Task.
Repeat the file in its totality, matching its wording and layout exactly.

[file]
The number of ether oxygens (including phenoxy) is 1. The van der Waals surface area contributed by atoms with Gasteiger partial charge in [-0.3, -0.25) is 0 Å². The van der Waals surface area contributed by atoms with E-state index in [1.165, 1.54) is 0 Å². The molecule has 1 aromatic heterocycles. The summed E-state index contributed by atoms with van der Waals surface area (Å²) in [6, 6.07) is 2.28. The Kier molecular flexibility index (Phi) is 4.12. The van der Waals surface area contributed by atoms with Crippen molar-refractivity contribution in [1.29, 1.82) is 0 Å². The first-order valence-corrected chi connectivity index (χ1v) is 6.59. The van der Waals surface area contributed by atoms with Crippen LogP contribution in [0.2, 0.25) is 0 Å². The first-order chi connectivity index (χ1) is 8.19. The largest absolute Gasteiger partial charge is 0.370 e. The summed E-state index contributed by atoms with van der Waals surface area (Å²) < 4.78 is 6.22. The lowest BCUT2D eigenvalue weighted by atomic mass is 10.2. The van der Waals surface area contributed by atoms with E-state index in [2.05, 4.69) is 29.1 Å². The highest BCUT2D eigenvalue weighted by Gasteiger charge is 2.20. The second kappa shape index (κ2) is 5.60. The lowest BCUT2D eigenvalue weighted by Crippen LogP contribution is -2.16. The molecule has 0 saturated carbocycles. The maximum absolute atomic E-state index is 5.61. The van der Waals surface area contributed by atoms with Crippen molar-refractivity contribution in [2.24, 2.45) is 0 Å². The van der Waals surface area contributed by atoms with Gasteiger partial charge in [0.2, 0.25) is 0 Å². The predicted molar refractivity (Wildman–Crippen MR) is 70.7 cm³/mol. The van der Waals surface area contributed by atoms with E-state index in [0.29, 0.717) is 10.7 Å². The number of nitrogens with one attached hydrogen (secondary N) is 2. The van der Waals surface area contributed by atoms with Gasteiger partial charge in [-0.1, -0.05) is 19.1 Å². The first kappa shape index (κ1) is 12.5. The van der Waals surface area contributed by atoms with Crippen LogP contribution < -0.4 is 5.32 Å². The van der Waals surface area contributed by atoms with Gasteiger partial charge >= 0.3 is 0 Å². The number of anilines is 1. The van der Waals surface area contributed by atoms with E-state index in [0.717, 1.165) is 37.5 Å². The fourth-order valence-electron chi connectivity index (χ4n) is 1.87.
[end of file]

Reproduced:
The number of ether oxygens (including phenoxy) is 1. The van der Waals surface area contributed by atoms with Gasteiger partial charge in [-0.3, -0.25) is 0 Å². The van der Waals surface area contributed by atoms with E-state index in [1.165, 1.54) is 0 Å². The molecule has 1 aromatic heterocycles. The summed E-state index contributed by atoms with van der Waals surface area (Å²) in [6, 6.07) is 2.28. The Kier molecular flexibility index (Phi) is 4.12. The van der Waals surface area contributed by atoms with Crippen molar-refractivity contribution in [1.29, 1.82) is 0 Å². The first-order valence-corrected chi connectivity index (χ1v) is 6.59. The van der Waals surface area contributed by atoms with Crippen LogP contribution in [0.2, 0.25) is 0 Å². The first-order chi connectivity index (χ1) is 8.19. The largest absolute Gasteiger partial charge is 0.370 e. The summed E-state index contributed by atoms with van der Waals surface area (Å²) < 4.78 is 6.22. The lowest BCUT2D eigenvalue weighted by atomic mass is 10.2. The van der Waals surface area contributed by atoms with E-state index in [2.05, 4.69) is 29.1 Å². The highest BCUT2D eigenvalue weighted by Gasteiger charge is 2.20. The second kappa shape index (κ2) is 5.60. The lowest BCUT2D eigenvalue weighted by Crippen LogP contribution is -2.16. The molecule has 0 saturated carbocycles. The maximum absolute atomic E-state index is 5.61. The van der Waals surface area contributed by atoms with Crippen molar-refractivity contribution in [2.24, 2.45) is 0 Å². The van der Waals surface area contributed by atoms with Gasteiger partial charge in [0.2, 0.25) is 0 Å². The predicted molar refractivity (Wildman–Crippen MR) is 70.7 cm³/mol. The van der Waals surface area contributed by atoms with E-state index in [0.29, 0.717) is 10.7 Å². The number of nitrogens with one attached hydrogen (secondary N) is 2. The van der Waals surface area contributed by atoms with Gasteiger partial charge in [-0.1, -0.05) is 19.1 Å². The first kappa shape index (κ1) is 12.5. The van der Waals surface area contributed by atoms with Crippen LogP contribution < -0.4 is 5.32 Å². The van der Waals surface area contributed by atoms with Gasteiger partial charge >= 0.3 is 0 Å². The number of anilines is 1. The van der Waals surface area contributed by atoms with E-state index in [0.717, 1.165) is 37.5 Å². The fourth-order valence-electron chi connectivity index (χ4n) is 1.87.